## Cut the Pizza

Cut a circular pizza into 12 congruent slices, such that exactly half of them contain crust.

Remark: We say that a slice contains crust if it shares an arc with the boundary of the pizza (with non-zero measure).

First, cut the pizza into 6 congruent circular triangles, and then split each of them in half, as shown on the image below.

## Missing Parenthesis

Insert the missing parentheses into each equation to make it true.

The solutions are:

• (((9+12)÷(3+4))÷(2+1))×2 = 2
• ((9+12)÷3)+4÷(2+1×2) = 8
• (9+12)÷3+4÷2+1×2 = 11
• 9+12÷(3+4÷(2+1×2))= 12
Source:

Intermediate Algebra for College Students” by Karl. J. Smith and Patrick J. Boyle

## Spot the Robber

The streets of the city are a square grid that extends infinitely in all directions. One of the streets has a police officer stationed every 100 blocks and there is a robber is somewhere in the city.

Can you devise a strategy that guarantees the robber will be spotted by a police officer at some point, no matter how he tries to avoid them?

Note: The officers can see infinitely far, but their running speeds are lower than the speed of the robber.

Let the police officers are located at points with coordinates (100N, 0) for N = 0, ±1, ±2… First, we fix the positions of all officers stationed at points (±200N, 0), then repeatedly perform the following procedure, step by step:

On step M, we let the non-fixed officers who are closest to the center move to the free points with coordinates (K, 0) and (0, K) for K = 0, ±1, ±2, … ±M. Then we fix their positions.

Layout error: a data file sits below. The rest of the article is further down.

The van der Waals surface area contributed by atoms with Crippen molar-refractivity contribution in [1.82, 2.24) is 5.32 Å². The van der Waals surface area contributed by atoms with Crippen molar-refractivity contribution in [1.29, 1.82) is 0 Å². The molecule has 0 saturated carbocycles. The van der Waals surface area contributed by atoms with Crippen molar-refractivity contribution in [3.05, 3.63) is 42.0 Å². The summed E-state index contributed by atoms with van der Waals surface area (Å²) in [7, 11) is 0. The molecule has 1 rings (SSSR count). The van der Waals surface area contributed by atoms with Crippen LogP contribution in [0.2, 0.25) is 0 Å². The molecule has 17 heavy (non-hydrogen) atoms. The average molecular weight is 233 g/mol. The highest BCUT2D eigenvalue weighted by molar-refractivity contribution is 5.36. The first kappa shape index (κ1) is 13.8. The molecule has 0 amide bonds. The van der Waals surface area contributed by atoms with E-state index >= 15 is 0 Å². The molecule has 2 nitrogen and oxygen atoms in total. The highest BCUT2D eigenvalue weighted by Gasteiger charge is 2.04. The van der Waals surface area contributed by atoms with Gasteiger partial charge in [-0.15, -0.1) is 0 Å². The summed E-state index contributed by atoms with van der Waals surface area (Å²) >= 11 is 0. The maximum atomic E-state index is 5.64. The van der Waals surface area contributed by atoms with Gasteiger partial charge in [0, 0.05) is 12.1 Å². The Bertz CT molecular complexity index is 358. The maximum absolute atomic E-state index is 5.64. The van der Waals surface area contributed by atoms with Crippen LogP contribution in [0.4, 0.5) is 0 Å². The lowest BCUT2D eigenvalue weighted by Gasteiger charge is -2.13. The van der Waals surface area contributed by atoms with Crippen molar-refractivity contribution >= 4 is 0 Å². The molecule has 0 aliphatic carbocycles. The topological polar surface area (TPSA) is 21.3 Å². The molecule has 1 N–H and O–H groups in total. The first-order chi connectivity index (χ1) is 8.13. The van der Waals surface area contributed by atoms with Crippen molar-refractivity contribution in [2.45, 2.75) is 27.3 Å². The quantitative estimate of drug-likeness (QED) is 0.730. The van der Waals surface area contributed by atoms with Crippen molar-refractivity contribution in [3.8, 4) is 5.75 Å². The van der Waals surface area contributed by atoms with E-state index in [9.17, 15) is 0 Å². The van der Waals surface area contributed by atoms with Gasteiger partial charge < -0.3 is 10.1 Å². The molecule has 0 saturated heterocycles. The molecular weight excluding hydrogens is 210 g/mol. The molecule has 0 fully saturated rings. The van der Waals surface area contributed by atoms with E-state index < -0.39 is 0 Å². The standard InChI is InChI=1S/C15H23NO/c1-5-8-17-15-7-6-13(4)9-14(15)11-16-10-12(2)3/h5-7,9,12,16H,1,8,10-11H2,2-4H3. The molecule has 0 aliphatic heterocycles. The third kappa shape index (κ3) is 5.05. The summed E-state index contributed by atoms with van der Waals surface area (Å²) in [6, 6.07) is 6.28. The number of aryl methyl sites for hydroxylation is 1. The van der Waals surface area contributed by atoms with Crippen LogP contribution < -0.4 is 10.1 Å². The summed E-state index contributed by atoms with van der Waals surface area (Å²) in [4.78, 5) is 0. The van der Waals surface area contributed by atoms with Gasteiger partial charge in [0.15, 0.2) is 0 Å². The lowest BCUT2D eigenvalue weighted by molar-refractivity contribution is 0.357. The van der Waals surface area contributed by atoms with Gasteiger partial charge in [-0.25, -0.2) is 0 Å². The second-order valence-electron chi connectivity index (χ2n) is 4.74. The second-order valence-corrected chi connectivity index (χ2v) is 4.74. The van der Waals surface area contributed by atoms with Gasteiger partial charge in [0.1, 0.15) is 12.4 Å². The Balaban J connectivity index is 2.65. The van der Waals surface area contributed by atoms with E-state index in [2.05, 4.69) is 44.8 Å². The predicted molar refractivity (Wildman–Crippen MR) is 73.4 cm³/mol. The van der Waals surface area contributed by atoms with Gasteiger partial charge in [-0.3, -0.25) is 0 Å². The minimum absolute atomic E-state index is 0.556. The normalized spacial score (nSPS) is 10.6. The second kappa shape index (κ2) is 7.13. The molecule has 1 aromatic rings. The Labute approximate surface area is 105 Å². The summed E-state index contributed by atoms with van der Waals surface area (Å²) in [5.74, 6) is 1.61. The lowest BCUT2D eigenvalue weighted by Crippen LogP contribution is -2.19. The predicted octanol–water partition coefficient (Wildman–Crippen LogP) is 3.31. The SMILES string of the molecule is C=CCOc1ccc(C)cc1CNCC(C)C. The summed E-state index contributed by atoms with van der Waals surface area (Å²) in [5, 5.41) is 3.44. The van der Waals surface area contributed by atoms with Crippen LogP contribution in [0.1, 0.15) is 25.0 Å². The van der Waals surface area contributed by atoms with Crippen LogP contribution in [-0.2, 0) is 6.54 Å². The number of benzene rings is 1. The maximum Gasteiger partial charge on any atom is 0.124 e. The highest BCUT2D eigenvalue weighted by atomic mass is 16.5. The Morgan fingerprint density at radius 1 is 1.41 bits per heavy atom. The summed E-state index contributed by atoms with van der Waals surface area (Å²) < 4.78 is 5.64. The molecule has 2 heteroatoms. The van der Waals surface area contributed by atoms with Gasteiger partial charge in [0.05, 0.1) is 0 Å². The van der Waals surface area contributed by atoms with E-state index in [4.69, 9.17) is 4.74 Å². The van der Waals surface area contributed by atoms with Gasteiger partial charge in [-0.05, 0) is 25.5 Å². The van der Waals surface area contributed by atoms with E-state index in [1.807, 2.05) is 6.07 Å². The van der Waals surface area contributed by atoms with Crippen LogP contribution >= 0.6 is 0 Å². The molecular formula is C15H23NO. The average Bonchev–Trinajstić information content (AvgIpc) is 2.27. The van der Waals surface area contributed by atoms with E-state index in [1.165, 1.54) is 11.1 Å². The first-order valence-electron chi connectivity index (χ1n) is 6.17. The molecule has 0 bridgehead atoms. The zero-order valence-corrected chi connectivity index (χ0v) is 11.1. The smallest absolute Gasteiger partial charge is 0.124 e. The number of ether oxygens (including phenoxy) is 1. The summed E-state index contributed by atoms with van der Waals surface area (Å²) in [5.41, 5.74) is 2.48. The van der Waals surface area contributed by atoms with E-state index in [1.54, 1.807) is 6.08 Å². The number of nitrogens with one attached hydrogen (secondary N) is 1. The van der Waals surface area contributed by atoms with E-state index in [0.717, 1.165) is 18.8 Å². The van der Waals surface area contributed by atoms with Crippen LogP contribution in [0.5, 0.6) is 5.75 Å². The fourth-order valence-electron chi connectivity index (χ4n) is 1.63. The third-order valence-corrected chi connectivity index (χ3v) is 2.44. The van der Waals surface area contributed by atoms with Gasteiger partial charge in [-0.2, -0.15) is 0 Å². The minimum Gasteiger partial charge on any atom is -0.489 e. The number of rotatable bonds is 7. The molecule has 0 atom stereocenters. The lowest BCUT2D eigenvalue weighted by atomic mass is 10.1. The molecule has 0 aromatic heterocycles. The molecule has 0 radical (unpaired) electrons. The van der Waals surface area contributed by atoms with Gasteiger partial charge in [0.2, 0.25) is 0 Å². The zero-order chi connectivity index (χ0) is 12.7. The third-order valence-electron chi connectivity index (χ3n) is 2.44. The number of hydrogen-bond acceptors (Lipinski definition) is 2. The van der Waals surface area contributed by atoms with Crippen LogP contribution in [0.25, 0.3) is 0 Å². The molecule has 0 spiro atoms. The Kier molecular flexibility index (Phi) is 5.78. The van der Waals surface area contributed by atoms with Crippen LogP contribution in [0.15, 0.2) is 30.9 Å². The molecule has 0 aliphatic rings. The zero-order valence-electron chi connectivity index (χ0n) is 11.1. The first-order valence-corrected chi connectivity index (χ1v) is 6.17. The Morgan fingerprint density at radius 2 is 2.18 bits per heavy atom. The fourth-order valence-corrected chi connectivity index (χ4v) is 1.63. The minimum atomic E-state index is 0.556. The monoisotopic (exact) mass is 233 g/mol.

Since there are fixed officers at points (200N, 0) at all times, the robber is contained within some vertical strip the entire time. Therefore, at some point there will be two fixed officers that will restrict the robber within a horizontal segment of size 1, at coordinates (x, T) for x (S, S+1) and some T. Finally, at some point an officer will move to the point (0, T) and will spot the robber.

## Numbers on a Dodecahedron

We have written the numbers from 1 to 12 on the faces of a regular dodecahedron. Then, we have written on each vertex the sum of the five numbers on the faces incident with it. Is it possible that 16 of these 20 sums are the same?

We color the vertices in five colors as shown in the image below, such that each face of the dodecahedron has 1 vertex of each color. Then, the sum of the four numbers from each color must be equal to the sum of all numbers written on the faces: 1 + 2 + … + 12 = 78.

If 16 of the vertices have the same number written on them, then by the pigeonhole principle there will be 4 vertices with identical colors and identical numbers. Since 78 is not divisible by 4, we conclude that this is impossible.

## Sum Up to 999

Can you find a triple of three-digit numbers that sum up to 999 and collectively contain all digits from 1 to 9 exactly once? How many such triples are there? What if the sum was 1000?

There are exactly 180 such triples that sum up to 999 and none that sum up to 1000.

In order to see that, notice that the sum of the first digits of the numbers can be no more than 9. Since the sum of all digits is 45, the sum of the middle and the sum of the last digits should be both no more than 9+8+7=24, and no less than 45-9-24=12. We then see that the sum of the last digits should be exactly 19 and the sum of the middle digits should be exactly 18. The sum of the first digits should be 45-19-18=8.

There are 2 ways to get 8 using unique digits from 1 to 9: 1+2+5 and 1+3+4.

• If the first digits are {1, 2, 5}, the options for the middle digits are {3, 6, 9}, {3, 7, 8}, and {4, 6, 8}. The last digits end up {4, 7, 8}, {4, 6, 9}, and {3, 7, 9} respectively.
• If the first digits are {1, 3, 4}, the options for the middle digits are {2, 7, 9} and {5, 6, 7}. The last digits end up {5, 6, 8} and {2, 8, 9} respectively.

Since the set of the first digits, the set of the middle digits, and the set of the last digits of the numbers can be permuted in 6 ways each, we get a total of 5×6×6×6=1080 solutions, or 180 up to permutation of the 3 three-digit numbers.